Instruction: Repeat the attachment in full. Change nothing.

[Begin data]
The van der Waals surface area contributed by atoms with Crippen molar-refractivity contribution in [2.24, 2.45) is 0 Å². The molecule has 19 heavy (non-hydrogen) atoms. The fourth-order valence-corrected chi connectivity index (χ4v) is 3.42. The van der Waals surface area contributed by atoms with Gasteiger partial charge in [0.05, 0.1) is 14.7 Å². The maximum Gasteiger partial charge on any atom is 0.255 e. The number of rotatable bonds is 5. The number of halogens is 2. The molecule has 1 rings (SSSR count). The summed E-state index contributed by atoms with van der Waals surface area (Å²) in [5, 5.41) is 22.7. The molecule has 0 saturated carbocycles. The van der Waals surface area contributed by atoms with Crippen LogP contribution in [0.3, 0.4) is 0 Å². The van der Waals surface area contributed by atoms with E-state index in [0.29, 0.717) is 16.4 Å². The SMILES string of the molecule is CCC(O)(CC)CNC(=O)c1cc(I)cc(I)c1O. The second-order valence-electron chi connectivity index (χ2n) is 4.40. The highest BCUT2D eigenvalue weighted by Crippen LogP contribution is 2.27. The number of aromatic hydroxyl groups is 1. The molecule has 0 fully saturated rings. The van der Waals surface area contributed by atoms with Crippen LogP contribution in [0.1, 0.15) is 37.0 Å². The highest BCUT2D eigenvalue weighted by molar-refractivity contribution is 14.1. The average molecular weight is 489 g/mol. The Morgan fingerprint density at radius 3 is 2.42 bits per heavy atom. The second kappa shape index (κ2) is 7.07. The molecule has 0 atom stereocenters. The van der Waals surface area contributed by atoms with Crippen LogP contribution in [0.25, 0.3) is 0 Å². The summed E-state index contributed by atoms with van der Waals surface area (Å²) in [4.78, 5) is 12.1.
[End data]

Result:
The van der Waals surface area contributed by atoms with Crippen molar-refractivity contribution in [2.24, 2.45) is 0 Å². The molecule has 19 heavy (non-hydrogen) atoms. The fourth-order valence-corrected chi connectivity index (χ4v) is 3.42. The van der Waals surface area contributed by atoms with Gasteiger partial charge in [0.05, 0.1) is 14.7 Å². The maximum Gasteiger partial charge on any atom is 0.255 e. The number of rotatable bonds is 5. The number of halogens is 2. The molecule has 1 rings (SSSR count). The summed E-state index contributed by atoms with van der Waals surface area (Å²) in [5, 5.41) is 22.7. The molecule has 0 saturated carbocycles. The van der Waals surface area contributed by atoms with Crippen LogP contribution in [0.3, 0.4) is 0 Å². The van der Waals surface area contributed by atoms with E-state index in [0.29, 0.717) is 16.4 Å². The SMILES string of the molecule is CCC(O)(CC)CNC(=O)c1cc(I)cc(I)c1O. The second-order valence-electron chi connectivity index (χ2n) is 4.40. The highest BCUT2D eigenvalue weighted by Crippen LogP contribution is 2.27. The number of aromatic hydroxyl groups is 1. The molecule has 0 fully saturated rings. The van der Waals surface area contributed by atoms with Crippen LogP contribution in [0.1, 0.15) is 37.0 Å². The highest BCUT2D eigenvalue weighted by molar-refractivity contribution is 14.1. The average molecular weight is 489 g/mol. The Morgan fingerprint density at radius 3 is 2.42 bits per heavy atom. The second kappa shape index (κ2) is 7.07. The molecule has 0 atom stereocenters. The van der Waals surface area contributed by atoms with Crippen LogP contribution in [0.25, 0.3) is 0 Å². The summed E-state index contributed by atoms with van der Waals surface area (Å²) in [4.78, 5) is 12.1.